Independence:11 July 1921 (from China)
National holiday:Independence Day/Revolution Day, 11 July (1921)
Constitution:12 February 1992
Legal system:blend of Soviet, German, and US systems that combine "continental" or "civil" code and case-precedent; constitution ambiguous on judicial review of legislative acts; has not accepted compulsory ICJ jurisdiction
Suffrage:18 years of age; universal
Executive branch:chief of state: President Nambaryn ENKHBAYAR (since 24 June 2005)
head of government: Prime Minister Sanjaa BAYAR (since 22 November 2007); Deputy Prime Minister Miegombyn ENKHBOLD (since 6 December 2007)
cabinet: Cabinet nominated by the prime minister in consultation with the president and confirmed by the State Great Hural (parliament)
elections: presidential candidates nominated by political parties represented in State Great Hural and elected by popular vote for a four-year term (eligible for a second term); election last held 22 May 2005 (next to be held in May 2009); following legislative elections, leader of majority party or majority coalition is usually elected prime minister by State Great Hural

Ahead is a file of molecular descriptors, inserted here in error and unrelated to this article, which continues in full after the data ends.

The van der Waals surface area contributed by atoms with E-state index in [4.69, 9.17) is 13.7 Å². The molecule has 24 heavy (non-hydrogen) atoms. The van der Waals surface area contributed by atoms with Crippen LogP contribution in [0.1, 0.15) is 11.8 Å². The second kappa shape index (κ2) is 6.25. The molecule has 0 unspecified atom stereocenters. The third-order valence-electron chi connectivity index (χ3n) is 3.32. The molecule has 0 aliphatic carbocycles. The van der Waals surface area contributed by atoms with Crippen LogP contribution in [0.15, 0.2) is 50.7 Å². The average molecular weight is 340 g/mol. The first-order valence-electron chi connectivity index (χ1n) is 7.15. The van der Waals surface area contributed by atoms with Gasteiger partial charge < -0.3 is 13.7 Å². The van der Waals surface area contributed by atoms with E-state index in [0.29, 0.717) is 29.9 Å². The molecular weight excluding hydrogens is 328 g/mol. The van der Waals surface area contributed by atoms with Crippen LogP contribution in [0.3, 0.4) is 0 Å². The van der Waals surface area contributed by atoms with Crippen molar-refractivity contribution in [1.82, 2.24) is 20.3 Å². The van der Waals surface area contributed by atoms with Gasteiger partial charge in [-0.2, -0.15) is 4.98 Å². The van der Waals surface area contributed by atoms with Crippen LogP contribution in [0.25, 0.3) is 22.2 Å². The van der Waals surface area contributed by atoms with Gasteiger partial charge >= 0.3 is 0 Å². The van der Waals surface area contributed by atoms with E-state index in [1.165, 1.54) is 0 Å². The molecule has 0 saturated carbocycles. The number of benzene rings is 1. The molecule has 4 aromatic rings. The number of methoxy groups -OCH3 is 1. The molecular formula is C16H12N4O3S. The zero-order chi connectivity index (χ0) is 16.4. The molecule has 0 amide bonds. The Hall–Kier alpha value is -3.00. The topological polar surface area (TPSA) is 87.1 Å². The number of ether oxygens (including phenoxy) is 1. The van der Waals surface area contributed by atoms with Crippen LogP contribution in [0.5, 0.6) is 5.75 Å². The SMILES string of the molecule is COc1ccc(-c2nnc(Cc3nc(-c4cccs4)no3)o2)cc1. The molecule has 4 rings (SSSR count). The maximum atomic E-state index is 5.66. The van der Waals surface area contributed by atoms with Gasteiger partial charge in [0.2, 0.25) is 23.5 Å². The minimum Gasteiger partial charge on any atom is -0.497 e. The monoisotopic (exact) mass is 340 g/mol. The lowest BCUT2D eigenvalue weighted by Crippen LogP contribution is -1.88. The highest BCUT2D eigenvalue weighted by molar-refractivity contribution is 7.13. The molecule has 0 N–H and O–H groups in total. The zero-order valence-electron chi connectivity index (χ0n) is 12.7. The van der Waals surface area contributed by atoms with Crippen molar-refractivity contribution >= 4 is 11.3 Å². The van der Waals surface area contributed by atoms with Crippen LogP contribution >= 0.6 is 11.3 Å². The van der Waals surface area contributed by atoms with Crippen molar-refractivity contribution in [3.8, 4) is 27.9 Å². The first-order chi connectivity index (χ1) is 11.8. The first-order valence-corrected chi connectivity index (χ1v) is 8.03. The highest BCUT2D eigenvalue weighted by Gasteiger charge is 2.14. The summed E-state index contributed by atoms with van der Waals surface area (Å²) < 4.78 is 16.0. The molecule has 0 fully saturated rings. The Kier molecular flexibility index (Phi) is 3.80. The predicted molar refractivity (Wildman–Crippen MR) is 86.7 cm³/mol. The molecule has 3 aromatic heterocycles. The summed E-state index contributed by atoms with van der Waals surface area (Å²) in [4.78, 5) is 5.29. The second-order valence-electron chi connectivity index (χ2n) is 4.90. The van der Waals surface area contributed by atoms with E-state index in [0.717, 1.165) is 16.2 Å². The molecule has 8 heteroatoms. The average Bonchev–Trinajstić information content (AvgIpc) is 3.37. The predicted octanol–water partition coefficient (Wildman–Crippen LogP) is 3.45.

election results: Nambaryn ENKHBAYAR elected president; percent of vote - Nambaryn ENKHBAYAR 53.44%, Mendsaikhanin ENKHSAIKHAN 20.05%, Bazarsadyn JARGALSAIKHAN 13.92%, Badarchyn ERDENEBAT 12.59%; Miegombyn ENKHBOLD elected prime minister by the State Great Hural 56 to 10
Legislative branch:unicameral State Great Hural 76 seats; members elected by popular vote to serve four-year terms
elections: last held 27 June 2004 (next to be held on 29 June 2008)
election results: percent of vote by party - MPRP 48.8%, MDC 44.8%, independents 3.5%, Republican Party 1.5%, others 1.4%; seats by party - MPRP 36, MDC 34, others 4; note - 2 seats disputed and unfilled; following June 2004 election MDC collapsed